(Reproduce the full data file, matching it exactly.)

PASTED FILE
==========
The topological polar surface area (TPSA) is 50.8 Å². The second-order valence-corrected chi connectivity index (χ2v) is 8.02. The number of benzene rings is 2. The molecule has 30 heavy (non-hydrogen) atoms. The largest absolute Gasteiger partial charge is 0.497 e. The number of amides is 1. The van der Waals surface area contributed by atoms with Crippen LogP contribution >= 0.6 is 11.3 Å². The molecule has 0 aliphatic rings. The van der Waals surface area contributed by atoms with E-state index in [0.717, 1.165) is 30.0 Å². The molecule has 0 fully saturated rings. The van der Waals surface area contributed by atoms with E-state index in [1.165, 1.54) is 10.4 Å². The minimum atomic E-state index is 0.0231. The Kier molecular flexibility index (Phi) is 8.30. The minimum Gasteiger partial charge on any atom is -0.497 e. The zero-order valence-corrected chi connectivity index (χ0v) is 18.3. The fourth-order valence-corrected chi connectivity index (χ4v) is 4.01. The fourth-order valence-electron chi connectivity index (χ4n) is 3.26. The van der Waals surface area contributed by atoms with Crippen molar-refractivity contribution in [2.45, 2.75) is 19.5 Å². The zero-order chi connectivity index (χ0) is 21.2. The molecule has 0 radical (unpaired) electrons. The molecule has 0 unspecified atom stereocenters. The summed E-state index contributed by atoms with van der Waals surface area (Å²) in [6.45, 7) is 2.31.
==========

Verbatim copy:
The topological polar surface area (TPSA) is 50.8 Å². The second-order valence-corrected chi connectivity index (χ2v) is 8.02. The number of benzene rings is 2. The molecule has 30 heavy (non-hydrogen) atoms. The largest absolute Gasteiger partial charge is 0.497 e. The number of amides is 1. The van der Waals surface area contributed by atoms with Crippen LogP contribution >= 0.6 is 11.3 Å². The molecule has 0 aliphatic rings. The van der Waals surface area contributed by atoms with E-state index in [0.717, 1.165) is 30.0 Å². The molecule has 0 fully saturated rings. The van der Waals surface area contributed by atoms with E-state index in [1.165, 1.54) is 10.4 Å². The minimum atomic E-state index is 0.0231. The Kier molecular flexibility index (Phi) is 8.30. The minimum Gasteiger partial charge on any atom is -0.497 e. The zero-order valence-corrected chi connectivity index (χ0v) is 18.3. The fourth-order valence-corrected chi connectivity index (χ4v) is 4.01. The fourth-order valence-electron chi connectivity index (χ4n) is 3.26. The van der Waals surface area contributed by atoms with Crippen molar-refractivity contribution in [2.45, 2.75) is 19.5 Å². The zero-order chi connectivity index (χ0) is 21.2. The molecule has 0 radical (unpaired) electrons. The molecule has 0 unspecified atom stereocenters. The summed E-state index contributed by atoms with van der Waals surface area (Å²) in [6.45, 7) is 2.31.